Please note: Our preschool program is funded by state and federal grants that require us to select students based on a number of factors. Applying for our program does not guarantee that your child will be enrolled for the 2019-2020 school year.

Additional information is available on the OPS website ( or by calling the Early Childhood Office at (531) 299-0303. To see a list of times and dates, please click here.
...the Omaha Public Schools’ students selected to the Urban Health Opportunities Program through the University of Nebraska Omaha: Matthew Cogua (Burke High), Alyssa Lawrence (Central High) and Juan Valdovinos-Preciado (South High Magnet). Students accepted into the program are fully funded for their undergraduate studies. Students who successfully complete the requirements of the Urban Health Opportunities Program and who meet the requirements for medical school admission, receive a guaranteed place in the UNMC College of Medicine. Alternatives: Ashari Allen (Central High) and Audrey Bavari (Burke High).
Matthew Cogua
Burke High School
Alyssa Lawrence
Central High School
Juan Valdovinos-Preciado
South High Magnet School
Ashari Allen
Central High School
Audrey Bavari
Burke High School
...the Bryan High School Color Guard, which presented the colors during the national anthem at Creighton University's basketball game vs. Marquette at the CHI Health Center. Pictured are: 1st Lt. Mason Whitaker (Federal Rifle), 1st Lt. Frank Davis (Color's Commander), Sgt. Zach Still (State Flag) and Sgt. Victora Mendez (State Rifle). Instructor: Command Sgt. Maj. Brian Foltz
. . . Beveridge Magnet Middle School and Northwest High Magnet School. Beveridge took first place in the Junior Division and Northwest in the Senior Division of this year’s African-American History Challenge sponsored by 100 Black Men of Omaha. North High Magnet school hosted the event on Feb. 2. Both teams now move on to the national competition set to take place in Las Vegas, Nevada, on June 12-16.
Second and third place winners for the Junior Division: Morton Magnet Middle School and Monroe Middle School, respectively. Second and third place winners for the Senior Division: Central High School and Benson High Magnet, respectively.
Beveridge Magnet Middle School
Northwest High Magnet School
. . .Beveridge Magnet Middle School drama teacher Anthony Schik and student Dominic Torres. Schik appeared in the Omaha Community Playhouse production “Of Mice and Men” and Torres appeared in “The Curious Incident of the Dog in the Night-time.” Torres is enrolled as a drama major at Beveridge.
Schik is pictured on the left and Torres on the right.
. . .Northwest Magnet High School coach Shannon Walker and senior Ma’Lisa Smith. Walker received the Coach of Character Award and Smith the Spark Award from the College of St. Mary’s during its “Lead Like a Girl” luncheon on Feb. 6. Walker is pictured on the left and Smith on the right.
. . .to the JROTC teams and individual cadets that placed in the annual OPS JROTC Biathlon
Competition held on Feb. 14.
                Overall Team Standings
               First place: South High Magnet School, 47.41 minutes
               Second place: North High Magnet School, 50.11 minutes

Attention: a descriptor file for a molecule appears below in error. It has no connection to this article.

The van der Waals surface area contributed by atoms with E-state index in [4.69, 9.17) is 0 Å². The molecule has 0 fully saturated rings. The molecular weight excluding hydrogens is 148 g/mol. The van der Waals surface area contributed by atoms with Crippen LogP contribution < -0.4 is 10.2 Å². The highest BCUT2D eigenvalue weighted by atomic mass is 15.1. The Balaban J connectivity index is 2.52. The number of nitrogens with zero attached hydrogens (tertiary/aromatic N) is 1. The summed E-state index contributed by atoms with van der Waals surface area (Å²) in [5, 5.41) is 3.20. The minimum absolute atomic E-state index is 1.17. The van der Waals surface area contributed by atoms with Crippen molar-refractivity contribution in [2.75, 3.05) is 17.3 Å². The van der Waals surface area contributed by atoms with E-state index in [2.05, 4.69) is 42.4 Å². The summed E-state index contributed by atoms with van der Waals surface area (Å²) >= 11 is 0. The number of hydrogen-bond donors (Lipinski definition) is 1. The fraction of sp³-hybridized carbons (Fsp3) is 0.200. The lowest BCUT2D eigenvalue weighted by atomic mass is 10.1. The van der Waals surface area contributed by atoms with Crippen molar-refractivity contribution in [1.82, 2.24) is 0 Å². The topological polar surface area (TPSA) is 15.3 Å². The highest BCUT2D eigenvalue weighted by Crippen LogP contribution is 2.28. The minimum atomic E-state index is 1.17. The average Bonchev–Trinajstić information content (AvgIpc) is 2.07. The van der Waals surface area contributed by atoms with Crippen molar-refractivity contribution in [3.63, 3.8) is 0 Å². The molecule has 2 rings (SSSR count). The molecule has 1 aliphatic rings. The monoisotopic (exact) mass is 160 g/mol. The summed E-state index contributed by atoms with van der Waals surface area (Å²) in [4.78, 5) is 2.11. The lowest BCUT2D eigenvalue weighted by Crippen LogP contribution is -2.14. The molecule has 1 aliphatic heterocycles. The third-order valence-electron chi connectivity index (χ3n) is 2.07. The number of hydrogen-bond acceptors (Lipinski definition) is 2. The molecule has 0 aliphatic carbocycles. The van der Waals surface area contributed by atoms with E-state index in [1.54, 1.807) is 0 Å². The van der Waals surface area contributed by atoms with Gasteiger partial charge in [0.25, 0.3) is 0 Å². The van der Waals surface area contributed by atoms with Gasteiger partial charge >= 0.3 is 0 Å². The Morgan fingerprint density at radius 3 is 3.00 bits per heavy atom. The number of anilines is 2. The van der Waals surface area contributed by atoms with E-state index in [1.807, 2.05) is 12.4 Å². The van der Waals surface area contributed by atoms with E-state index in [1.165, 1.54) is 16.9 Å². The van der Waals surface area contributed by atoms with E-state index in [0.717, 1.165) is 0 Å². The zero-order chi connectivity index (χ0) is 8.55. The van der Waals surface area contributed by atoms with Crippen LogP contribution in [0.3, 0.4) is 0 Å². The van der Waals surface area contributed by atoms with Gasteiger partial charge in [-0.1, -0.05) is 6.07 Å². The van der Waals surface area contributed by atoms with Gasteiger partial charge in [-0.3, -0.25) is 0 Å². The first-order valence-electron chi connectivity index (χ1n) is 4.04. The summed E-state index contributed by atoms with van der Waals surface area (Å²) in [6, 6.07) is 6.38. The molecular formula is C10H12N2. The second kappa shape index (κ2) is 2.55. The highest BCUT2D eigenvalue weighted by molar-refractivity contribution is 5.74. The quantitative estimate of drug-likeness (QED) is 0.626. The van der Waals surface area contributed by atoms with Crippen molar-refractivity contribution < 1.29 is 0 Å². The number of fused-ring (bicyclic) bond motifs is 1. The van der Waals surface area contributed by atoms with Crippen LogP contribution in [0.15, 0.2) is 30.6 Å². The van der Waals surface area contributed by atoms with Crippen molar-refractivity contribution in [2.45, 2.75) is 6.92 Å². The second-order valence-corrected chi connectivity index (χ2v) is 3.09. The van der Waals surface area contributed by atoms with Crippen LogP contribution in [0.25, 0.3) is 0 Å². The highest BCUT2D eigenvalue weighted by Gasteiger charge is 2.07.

Third place: Central High School, 50.39 minutes
                Individual Standings
              First place: Bryan Pichardo, South High Magnet School, 11:08 minutes
               Second place: Michael Navarro, South High Magnet School, 11:10 minutes
               Third place: Alyssa Burk, North High Magnet, 11:50 minutes
               Fourth place: Jonah Adams, North High Magnet, 11:54 minutes
               Fifth place: Aidan Marhenke, Central High School, 12:03 minutes
. . .the winner and runner-up of the Omaha Public Schools' Annual Spelling Bee: Adiba Mustafa of Joslyn Elementary (Grade 3) and MacKenzie Altuzaar of Davis Middle School (Grade 8), respectively.
All of this year's contestants.
Left to right: Adiba Mustafa and
MacKenzie Altuzaar
. . .Central High School seniors Bria and Christina Gilmore. The two were invited to attend the American Association for the Advancement of Science's Science Transcending Boundaries conference in Washington, D.C. on Feb. 14-17. The two presented their findings of the research project "Stress and Saliva: Discovering the Link Between Cortisol Levels and Introversion."
Pictured (left to right): Bria Gilmore, President of the American Association for the Advancement of Science Dr. Margaret Hamburg and Christina Gilmore at the conference.
Bria and Christina Gilmore pictured with the research board they presented at the conference.
Both are lifetime fellows of the American Junior Academy of Science.
. . .to this year's School Counselor of the Year finalists Erin Malm (Chandler View Elementary) and Angela Meyer (Central High School). Both were recognized for their work at the Counselor of the Year Award Dinner on Feb. 19.
Pictured (left to right): Doug Hauserman, Executive Director of the Nebraska School Counselor Association; Greg Eversoll, Principal of Chandler View Elementary, Malm and Jake Willems, Vice-Chair of the Nebraska School Counselor Association's Governing Board.
Pictured (left to right): Doug Hauserman, Executive Director of the Nebraska School Counselor Association; Greg Eversoll, Meyer and Jake Willems, Vice-Chair of the Nebraska School Counselor Association's Governing Board.
. . .to Gomez Elementary teacher Melissa Lilly. STAR 104.5 FM recognized Lilly as "Teacher of the Week" on Feb. 21 and received free books for her students. Lilly is pictured with some of her students.